Iran stops dismantling centrifuges, despite nuclear deal

Iran stops dismantling centrifuges in Natanz and Fordow due to complaints by hardliners.

Elad Benari,

Natanz nuclear facility
Natanz nuclear facility
Reuters

Iran has stopped dismantling centrifuges in the Natanz and Fordow uranium enrichment plants, despite the nuclear deal with the West, Reuters reported on Tuesday, citing state media.

The move came after conservative lawmakers complained to President Hassan Rouhani that the process was too rushed.

Iran had last week announced it had begun shutting down inactive centrifuges at the two plants under the terms of the deal with world powers in July that limits its nuclear program in exchange for easing sanctions.

But Iran's hardliners continue to resist and undermine the nuclear deal, which they see as a “capitulation” to the West, noted Reuters.

"The (dismantling) process stopped with a warning," Ali Shamkhani, Secretary of the National Security Council, was quoted as saying by the ISNA news agency.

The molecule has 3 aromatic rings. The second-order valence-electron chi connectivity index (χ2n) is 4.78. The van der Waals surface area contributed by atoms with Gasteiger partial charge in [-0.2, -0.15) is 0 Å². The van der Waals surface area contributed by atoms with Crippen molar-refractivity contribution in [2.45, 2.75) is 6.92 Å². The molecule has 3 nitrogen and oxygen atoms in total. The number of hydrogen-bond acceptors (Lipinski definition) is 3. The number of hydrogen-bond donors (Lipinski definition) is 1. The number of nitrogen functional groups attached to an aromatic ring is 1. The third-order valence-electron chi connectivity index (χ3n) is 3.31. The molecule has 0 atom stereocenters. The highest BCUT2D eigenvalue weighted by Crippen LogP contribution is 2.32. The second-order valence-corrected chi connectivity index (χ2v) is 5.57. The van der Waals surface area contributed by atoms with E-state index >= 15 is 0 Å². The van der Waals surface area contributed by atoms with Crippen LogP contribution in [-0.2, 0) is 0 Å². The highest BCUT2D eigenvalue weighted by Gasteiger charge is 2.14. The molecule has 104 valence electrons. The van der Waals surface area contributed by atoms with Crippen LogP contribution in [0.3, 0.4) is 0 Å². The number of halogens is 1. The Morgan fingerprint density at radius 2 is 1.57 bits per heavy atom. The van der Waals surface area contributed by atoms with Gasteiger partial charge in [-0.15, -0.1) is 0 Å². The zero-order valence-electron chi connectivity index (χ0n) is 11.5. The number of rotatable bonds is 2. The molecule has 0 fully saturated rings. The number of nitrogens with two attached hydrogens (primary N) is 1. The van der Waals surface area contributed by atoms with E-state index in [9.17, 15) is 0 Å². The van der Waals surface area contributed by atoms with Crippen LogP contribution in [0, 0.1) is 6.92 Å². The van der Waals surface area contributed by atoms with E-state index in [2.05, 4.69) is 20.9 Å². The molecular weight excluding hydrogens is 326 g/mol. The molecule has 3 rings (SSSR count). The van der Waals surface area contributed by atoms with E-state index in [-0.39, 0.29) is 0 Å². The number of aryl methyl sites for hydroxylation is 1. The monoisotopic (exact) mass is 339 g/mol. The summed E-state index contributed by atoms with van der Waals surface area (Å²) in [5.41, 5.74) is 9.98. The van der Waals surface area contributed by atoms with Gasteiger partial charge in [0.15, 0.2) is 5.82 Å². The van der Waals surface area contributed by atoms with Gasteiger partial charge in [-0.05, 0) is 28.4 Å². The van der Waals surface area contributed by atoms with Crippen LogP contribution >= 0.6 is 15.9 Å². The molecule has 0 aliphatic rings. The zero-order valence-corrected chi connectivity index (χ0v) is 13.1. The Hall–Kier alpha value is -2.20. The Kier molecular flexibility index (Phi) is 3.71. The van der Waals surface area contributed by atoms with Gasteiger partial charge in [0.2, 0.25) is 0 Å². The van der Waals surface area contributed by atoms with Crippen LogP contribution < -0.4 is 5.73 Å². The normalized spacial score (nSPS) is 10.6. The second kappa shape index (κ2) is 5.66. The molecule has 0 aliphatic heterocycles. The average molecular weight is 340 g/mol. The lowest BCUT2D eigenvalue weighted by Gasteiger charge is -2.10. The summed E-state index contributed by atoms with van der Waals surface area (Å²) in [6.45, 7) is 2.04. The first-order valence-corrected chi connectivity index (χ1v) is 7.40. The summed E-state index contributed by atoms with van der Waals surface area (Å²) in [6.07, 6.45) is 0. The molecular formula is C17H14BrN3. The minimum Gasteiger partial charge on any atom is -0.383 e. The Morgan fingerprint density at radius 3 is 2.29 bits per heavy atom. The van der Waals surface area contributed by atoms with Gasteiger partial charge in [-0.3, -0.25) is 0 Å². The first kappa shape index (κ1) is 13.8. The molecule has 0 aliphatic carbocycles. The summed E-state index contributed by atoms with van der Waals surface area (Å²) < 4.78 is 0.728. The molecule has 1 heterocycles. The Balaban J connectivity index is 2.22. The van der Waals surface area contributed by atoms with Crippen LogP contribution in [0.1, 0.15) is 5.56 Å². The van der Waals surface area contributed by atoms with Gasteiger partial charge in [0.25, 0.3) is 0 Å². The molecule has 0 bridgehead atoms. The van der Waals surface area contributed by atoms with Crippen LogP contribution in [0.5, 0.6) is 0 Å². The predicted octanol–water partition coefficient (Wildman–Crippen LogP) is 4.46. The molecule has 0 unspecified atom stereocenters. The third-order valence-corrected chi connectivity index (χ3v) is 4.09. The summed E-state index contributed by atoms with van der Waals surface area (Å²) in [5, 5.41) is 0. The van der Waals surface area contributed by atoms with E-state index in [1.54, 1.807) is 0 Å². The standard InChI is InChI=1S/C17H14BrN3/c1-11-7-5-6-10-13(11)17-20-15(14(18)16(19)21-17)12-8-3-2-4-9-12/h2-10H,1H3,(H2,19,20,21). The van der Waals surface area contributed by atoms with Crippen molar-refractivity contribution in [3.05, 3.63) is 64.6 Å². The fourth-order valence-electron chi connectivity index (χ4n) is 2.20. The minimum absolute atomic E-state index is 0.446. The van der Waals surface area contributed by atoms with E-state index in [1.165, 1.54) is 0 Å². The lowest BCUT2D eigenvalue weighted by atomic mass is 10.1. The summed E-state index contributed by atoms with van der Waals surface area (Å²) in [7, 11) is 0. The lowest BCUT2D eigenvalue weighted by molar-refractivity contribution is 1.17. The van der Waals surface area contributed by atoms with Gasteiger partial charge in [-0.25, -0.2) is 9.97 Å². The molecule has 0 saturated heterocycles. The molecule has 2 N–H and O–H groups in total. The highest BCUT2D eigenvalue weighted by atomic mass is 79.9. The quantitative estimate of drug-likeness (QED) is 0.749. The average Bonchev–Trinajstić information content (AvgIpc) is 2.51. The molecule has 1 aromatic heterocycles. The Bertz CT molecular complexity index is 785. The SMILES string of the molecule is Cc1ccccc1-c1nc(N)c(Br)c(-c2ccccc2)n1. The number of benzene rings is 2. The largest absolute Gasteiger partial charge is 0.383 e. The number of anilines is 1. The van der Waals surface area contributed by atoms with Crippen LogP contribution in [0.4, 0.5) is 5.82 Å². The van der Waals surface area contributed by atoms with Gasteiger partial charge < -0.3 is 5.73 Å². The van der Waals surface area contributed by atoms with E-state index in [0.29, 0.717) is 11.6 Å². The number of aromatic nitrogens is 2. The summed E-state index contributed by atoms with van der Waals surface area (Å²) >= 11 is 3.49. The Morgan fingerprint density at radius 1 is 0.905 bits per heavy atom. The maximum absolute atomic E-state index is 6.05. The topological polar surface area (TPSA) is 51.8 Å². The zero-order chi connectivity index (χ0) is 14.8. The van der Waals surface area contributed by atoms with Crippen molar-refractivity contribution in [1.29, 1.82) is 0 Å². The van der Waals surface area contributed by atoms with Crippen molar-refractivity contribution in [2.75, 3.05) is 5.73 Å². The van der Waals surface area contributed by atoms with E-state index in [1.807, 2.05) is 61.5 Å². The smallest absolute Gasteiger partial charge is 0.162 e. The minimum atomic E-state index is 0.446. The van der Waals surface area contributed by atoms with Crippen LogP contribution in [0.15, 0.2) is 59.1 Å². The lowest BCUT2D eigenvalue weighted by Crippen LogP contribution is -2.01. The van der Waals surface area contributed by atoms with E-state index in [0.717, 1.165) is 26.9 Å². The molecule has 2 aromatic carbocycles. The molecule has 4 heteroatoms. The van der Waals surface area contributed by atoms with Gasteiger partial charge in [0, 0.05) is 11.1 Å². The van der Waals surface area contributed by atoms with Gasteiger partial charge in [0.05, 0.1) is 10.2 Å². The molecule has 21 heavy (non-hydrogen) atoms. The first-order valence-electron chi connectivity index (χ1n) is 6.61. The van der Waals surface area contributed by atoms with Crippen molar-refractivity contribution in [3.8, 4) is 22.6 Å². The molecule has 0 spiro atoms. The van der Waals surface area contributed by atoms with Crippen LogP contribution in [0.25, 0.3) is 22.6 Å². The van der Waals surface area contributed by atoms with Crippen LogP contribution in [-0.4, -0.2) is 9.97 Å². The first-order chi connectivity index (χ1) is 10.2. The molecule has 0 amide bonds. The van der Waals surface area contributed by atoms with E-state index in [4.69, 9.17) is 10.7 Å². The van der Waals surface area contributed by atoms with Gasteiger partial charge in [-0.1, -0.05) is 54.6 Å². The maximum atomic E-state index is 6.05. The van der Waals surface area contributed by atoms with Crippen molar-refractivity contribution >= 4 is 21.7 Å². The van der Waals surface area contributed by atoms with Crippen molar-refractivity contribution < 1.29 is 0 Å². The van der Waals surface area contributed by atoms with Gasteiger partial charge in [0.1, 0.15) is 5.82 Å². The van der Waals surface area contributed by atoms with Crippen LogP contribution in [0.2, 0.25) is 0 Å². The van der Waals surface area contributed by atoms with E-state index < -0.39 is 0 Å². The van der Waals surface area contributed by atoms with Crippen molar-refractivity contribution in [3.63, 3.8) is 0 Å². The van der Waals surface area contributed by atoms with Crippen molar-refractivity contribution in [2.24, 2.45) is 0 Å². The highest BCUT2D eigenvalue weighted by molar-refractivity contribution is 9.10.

Only decommissioned centrifuges were being dismantled to begin with, of which there were about 10,000 at Natanz and Fordow, the Atomic Energy Organization of Iran has said.

Shamkhani did not specify what he meant by "warning", but the head of parliament's nuclear deal commission, Alireza Zakani, told the Mehr news agency that the dismantling had stopped in Fordow because of the lawmakers' letter to Rouhani.

Iran’s hardliners have continuously clashed with Rouhani, calling on Iran to reject the nuclear deal reached with world powers which they describe as an "injustice to our nation."

Rouhani has fired back at his critics, calling them “political cowards” and suggesting they “go to hell”. In June, he hit out at critics of his drive for a nuclear deal with major powers, saying they belittled the impact of sanctions on ordinary people.

Just last week, a group of 20 hardline parliamentarians wrote to the president complaining that the deactivation of centrifuges contradicted the directives of Supreme Leader Ayatollah Ali Khamenei.

Khamenei has said that the deal should only be implemented once allegations of past military dimensions (PMD) of Iran's nuclear program had been settled.

The International Atomic Energy Agency is expected to announce its conclusions on PMD by December 15, according to the news agency.








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